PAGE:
updated 4/7/2006 5:45:08 PM ET 2006-04-07T21:45:08

A man who spent 10 years too many behind bars because of a judge’s sentencing error walked free Friday into the arms of his family.

Leonard Brown, 47, spent more than half his life behind bars after a judge wrongly sentenced him to 99 years on a robbery conviction that should have brought him a 15-year term instead.

A fellow inmate who once worked for a law firm discovered the error in Brown’s file last year and helped him get it into court.

“I thank God for setting me free,” Brown told reporters. “I thank my family for sticking by me all these years, especially my mom.”

Brown was involved in two robberies in 1981 and — even though another man wielded the gun — was charge with armed robbery, attempted murder, attempted robbery and aggravated battery with a deadly weapon.

Prosecutors later acknowledged Brown wasn’t carrying a gun, and in a plea deal the charges were reduced to indicate that he was unarmed.

He was sentenced to a year in the county jail followed by 10 years probation. But within weeks of his release, he was charged with violating his probation by writing a check on a closed account.

Brown found himself in back in court and facing Circuit Judge Harry Lee Coe III.

Coe, known for dishing out tough sentences, gave Brown 30 years in prison for attempted murder, 15 years for aggravated battery, five years for attempted robbery — and 99 years for armed robbery.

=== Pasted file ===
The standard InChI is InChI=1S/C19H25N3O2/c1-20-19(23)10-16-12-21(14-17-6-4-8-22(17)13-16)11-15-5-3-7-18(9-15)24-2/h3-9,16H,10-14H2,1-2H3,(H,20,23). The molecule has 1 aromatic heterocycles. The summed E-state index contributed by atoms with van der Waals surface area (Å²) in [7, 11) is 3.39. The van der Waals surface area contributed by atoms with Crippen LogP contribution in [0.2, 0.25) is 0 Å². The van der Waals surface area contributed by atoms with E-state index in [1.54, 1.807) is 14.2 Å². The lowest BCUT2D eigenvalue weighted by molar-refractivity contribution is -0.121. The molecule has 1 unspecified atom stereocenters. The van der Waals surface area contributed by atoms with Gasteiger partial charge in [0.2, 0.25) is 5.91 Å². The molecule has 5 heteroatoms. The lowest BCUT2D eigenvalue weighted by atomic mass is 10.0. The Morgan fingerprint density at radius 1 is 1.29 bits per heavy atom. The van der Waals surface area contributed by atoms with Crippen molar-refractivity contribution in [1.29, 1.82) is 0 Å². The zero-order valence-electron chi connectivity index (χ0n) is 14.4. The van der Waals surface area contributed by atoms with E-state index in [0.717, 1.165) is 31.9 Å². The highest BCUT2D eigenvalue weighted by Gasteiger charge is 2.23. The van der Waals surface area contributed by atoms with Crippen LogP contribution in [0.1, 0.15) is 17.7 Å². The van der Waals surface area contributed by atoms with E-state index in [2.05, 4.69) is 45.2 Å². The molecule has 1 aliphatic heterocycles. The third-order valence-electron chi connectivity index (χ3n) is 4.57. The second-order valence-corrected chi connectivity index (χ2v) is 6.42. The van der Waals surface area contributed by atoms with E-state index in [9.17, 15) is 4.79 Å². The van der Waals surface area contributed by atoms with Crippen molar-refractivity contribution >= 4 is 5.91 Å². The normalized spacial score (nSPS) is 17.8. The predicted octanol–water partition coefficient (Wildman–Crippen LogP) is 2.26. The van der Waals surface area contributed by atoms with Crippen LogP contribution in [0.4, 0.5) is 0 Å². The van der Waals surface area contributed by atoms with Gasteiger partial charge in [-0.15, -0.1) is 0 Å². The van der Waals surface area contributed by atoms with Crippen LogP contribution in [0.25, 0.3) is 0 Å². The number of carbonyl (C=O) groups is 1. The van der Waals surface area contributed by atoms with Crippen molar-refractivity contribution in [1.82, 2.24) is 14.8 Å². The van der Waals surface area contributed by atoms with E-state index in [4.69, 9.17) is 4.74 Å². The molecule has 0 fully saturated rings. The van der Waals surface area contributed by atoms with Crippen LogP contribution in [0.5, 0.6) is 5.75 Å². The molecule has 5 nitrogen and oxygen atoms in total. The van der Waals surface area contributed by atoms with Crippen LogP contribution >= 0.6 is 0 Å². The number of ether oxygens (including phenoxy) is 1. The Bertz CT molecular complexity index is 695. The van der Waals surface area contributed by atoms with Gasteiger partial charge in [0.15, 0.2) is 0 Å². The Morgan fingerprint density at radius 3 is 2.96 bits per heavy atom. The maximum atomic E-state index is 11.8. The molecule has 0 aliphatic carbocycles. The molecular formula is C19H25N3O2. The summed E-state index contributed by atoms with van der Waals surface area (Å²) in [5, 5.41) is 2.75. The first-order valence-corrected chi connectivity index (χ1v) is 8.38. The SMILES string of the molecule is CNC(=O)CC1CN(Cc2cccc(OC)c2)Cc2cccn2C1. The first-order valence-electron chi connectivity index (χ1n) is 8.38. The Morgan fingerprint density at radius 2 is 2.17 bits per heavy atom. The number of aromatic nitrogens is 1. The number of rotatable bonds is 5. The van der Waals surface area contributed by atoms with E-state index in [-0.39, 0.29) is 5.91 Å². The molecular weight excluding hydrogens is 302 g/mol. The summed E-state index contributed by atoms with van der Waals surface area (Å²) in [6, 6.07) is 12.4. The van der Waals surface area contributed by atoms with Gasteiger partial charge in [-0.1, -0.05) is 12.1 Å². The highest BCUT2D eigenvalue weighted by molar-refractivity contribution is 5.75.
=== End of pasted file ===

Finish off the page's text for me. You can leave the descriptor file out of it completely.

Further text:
The problem was Brown pleaded to robbery — not armed robbery — which made the 99-year sentence illegal.

Prosecutors said that with good behavior and other considerations, Brown should have been released years ago. His attorney, Darryl Rouson, said Department of Corrections records indicate the other sentences ended in 1996.

Outside court, Brown grinned and said, “Thank you, sir,” when Circuit Judge Daniel H. Sleet granted his motion to correct the sentence. He walked out into the arms of his mother, Elizabeth, and other family members.

Elizabeth Brown, 73, had driven all over the state visiting her son almost weekly while he was in prison.

“This is the most wonderful feeling I think a mother could have,” she said.

Coe was later elected state attorney. He committed suicide in 2000 amid a governor-ordered investigation of his personal finances and his handling of public records.

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